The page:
INTRODUCTION

Initial Results Recap

Hole 1243A is in 3882 m of water at 518.0541N, 1104.5798W in the equatorial Pacific (Fig. F1). The site was chosen as the location for a future broadband seismic and complementary geophysical observatory by ION, the International Ocean Network, an Inter-association Committee of the International Union of Geodesy and Geophysics (IUGG). Hole 1243A was cased and cemented in place to accommodate future installation of the borehole seismometer.

Basement age at Hole 1243A is ~11 Ma, as established by spreading rate (van Andel et al., 1975) and by biostratigraphic and paleoceanographic analysis of the age of the near-basement part of the sediment column obtained from nearby Hole 851, drilled during Ocean Drilling Program (ODP) Leg 138 (Psias et al., 1995; Shackleton et al., 1995). This is a site with equivalent sediment thickness located ~0.5 nmi from Hole 1243A. Total seafloor penetration of 224 m was achieved, consisting of a sedimentary section of 121 m and 103 m of basement. Technical challenges in seating a 16-in casing unit into a hole with an 18-in bore led us to complete Hole 1243A by drilling with an 18-in rotary bit without coring, followed by insertion of a 10-in casing. The hole was cased to a depth of 212 m below seafloor (mbsf) and cemented in place, with the top of the cement at 199 mbsf. A schematic view of the cased legacy hole installed at Hole 1243A is shown in figure F9 of Shipboard Scientific Party, 2003. Casing with adequate bonding to basement rock was required because Hole 1243A is intended in the future to contain an observatory-quality broadband seismometer. The casing preserves the integrity of the hole for future reentry operations, whereas the cement bonding assures good mechanical coupling between the seismic sensors and the host rock. It is anticipated that the power, data storage, and telemetry infrastructure installed at and above the seafloor to support the seismic instrument will also be used for geomagnetic, geoelectric, and other complementary geophysical and oceanographic observatory sensors.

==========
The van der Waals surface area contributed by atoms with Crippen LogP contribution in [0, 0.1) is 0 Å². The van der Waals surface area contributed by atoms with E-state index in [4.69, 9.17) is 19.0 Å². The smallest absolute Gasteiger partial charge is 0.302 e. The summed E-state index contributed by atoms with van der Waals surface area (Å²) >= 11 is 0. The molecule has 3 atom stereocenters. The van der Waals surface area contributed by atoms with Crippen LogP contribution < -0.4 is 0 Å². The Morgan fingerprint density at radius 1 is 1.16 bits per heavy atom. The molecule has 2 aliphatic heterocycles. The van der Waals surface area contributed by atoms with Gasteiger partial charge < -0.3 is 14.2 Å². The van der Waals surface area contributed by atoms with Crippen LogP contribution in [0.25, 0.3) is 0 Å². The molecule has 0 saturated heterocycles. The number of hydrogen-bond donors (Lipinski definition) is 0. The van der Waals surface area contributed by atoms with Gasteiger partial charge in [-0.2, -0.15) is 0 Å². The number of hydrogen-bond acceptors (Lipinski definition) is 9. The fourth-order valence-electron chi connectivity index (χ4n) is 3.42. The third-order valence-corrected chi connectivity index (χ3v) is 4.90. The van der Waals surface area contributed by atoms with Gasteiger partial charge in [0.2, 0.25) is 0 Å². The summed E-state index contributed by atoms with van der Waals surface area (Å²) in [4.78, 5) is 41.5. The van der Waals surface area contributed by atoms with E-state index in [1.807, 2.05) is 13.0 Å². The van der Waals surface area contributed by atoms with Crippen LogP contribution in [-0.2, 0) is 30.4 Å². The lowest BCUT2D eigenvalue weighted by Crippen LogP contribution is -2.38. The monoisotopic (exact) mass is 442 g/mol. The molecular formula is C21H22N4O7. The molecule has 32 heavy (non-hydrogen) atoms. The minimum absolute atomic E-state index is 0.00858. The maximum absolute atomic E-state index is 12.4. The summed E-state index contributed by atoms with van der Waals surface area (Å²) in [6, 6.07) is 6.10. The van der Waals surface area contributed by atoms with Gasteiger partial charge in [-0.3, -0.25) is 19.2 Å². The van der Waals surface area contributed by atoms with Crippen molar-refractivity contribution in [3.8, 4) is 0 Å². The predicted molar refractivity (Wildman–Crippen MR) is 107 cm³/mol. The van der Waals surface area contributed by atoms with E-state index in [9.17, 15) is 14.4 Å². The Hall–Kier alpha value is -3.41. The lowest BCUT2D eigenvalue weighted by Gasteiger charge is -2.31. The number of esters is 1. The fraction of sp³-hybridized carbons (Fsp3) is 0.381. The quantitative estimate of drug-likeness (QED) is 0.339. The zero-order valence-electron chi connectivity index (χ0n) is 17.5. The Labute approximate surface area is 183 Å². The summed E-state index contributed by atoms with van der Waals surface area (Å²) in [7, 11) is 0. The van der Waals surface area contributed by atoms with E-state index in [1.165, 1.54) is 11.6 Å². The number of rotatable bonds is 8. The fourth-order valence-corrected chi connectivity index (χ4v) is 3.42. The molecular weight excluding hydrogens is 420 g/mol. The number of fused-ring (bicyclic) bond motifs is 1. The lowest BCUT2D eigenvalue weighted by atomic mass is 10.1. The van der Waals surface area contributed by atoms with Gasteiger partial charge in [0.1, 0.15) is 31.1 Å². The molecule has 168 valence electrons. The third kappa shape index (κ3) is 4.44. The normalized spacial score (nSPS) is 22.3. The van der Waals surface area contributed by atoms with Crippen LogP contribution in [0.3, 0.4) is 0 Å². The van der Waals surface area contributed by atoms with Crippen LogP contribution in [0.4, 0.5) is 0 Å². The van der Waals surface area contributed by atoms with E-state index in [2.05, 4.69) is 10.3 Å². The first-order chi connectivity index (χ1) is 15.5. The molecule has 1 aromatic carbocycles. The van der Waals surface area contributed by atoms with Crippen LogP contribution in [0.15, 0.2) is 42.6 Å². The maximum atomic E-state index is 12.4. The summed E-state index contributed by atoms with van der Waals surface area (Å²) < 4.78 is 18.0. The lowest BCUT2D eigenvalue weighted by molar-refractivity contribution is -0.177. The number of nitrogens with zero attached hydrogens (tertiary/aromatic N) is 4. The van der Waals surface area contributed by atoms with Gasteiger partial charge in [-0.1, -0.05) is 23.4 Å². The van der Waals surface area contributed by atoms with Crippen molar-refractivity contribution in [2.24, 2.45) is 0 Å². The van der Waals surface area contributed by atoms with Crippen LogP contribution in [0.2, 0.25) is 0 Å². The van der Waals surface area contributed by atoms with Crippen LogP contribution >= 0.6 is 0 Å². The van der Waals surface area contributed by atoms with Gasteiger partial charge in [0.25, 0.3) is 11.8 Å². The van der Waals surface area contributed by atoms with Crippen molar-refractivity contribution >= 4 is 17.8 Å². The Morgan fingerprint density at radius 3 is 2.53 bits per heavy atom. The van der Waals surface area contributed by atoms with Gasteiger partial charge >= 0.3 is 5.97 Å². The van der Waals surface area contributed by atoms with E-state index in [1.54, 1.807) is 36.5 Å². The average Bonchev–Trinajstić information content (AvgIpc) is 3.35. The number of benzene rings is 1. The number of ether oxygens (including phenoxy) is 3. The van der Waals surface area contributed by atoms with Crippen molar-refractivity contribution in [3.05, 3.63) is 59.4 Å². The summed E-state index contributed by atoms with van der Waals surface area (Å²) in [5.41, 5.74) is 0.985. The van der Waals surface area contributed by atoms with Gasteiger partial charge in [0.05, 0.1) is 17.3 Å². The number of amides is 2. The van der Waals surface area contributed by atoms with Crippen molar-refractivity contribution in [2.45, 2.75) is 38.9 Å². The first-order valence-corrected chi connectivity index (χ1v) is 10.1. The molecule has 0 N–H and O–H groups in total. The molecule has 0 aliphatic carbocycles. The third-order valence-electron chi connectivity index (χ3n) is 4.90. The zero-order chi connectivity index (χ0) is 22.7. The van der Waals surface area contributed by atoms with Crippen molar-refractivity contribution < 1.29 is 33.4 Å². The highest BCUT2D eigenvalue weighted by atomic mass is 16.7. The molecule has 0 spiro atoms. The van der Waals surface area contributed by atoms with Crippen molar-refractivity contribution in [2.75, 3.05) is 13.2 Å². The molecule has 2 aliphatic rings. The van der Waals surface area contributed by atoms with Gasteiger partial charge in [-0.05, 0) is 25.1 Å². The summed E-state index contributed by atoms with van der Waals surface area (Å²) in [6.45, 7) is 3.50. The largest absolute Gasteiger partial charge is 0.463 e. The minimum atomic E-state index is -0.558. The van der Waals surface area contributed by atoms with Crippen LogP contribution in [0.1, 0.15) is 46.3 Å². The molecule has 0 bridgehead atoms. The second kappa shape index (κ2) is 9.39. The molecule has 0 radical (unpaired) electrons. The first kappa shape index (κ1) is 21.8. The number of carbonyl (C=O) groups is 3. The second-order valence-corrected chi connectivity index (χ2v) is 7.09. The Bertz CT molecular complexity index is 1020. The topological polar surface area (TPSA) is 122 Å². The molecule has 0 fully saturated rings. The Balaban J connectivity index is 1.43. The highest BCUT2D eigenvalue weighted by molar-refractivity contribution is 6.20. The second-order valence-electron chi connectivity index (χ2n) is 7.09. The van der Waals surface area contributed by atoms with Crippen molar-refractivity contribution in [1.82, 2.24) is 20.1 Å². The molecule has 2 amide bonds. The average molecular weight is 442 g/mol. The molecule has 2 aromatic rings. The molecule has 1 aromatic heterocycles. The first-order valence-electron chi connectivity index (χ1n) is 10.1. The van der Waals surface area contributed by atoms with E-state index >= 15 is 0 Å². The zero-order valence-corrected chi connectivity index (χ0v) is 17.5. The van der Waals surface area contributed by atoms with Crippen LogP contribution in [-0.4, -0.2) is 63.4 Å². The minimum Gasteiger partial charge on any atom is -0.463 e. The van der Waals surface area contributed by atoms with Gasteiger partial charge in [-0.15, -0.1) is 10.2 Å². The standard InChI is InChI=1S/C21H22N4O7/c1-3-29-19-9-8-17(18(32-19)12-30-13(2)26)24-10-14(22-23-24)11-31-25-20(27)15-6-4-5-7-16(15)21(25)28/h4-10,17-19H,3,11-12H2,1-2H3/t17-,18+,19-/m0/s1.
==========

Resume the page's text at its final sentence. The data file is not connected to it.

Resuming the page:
Technical complications related to installation of the casing were an impediment to logging and coring at this site. In order to achieve the goals identified for coring and logging of this site, an environment associated with lithospheric origin at a fast-spreading ridge crest, we tripped out of Hole 1243A and located a second, uncased hole (Hole 1243B) 600 m east of Hole 1243A, at 518.0543N, 1104.2544W (Fig. F2). Given the limited time available to ODP Leg 203, and compounded by the requirement to curtail operations so the ship could make way to an alternative port of entry (Victoria, British Columbia, rather than San Francisco), we prioritized obtaining basement rock samples as the main objective of coring at that site, with wireline logging of the entire sediment and basement section as a secondary objective.

We jetted-in Hole 1243B to a point just above the sediment/basement interface and achieved a total penetration of 195 m, including 110 m of sediment and 85 m of basement. Sediment was recovered from the base of the sediment column in Hole 1243B in Core 203-1243B-1R (102–108 mbsf) comprising ooze of the same colors and lithologies as those recovered from Leg 138 Site 852 (Psias et al., 1995), which was located ~0.5 nmi south of Hole 1243B and which had nearly identical depth of sediment cover. The ooze is predominantly coccolithic, with small quantities of planktonic foraminifers, discoasters, radiolarians, iron oxide globules, and glass.

Basement samples were recovered from 17 cores (Cores 203-1243B-2R through 18R) obtained in the interval 108–195.3 mbsf. Recovery rates varied between 1.6% and 63.7% (average = 25%). In addition, the lowermost core, Core 203-1243B-19R, contained 5.3 m of drilling breccia/cuttings; however, postcruise analysis indicates that Core 19R comprised cuttings rather than breccias. The basalt samples from Hole 1243B largely consisted of mildly altered pillow basalts, including both aphyric and sparsely plagioclase and olivine phyric basalts. There was no evidence of thicker, massive basalt flows of the type encountered at ODP Site 1256, a basement section formed at ~15 Ma during an episode of superfast accretion on the East Pacific Rise (Wilson, Teagle, Acton, et al., 2003). Shipboard studies determined that the basement section comprised seven igneous lithologic units, one (Unit 2) of which comprised a single sample of limestone (Fig. F3). With the exception of lithologic Unit 4 (an alkali basalt), all igneous units were tholeiitic.

A reentry funnel was left in place in Hole 1243B to facilitate future installation of borehole instrumentation at a site identified by the Dynamics of Earth and Ocean Systems (DEOS) planning effort for geophysical observatory operations.

Wireline logging was carried out in Hole 1243B in the lower sediment section and throughout the basement section. Multiple trips were made with triple combination (triple combo) and Formation MicroScanner (FMS)-sonic tool strings, with a single trip of a Well Seismic Tool (WST) in a vertical seismic profile (VSP) configuration (Fig. F4). Cement bond and vertical inclination logs were also obtained from Hole 1243A, to confirm its suitability for installation of a broadband seismic sensor package.

NEXT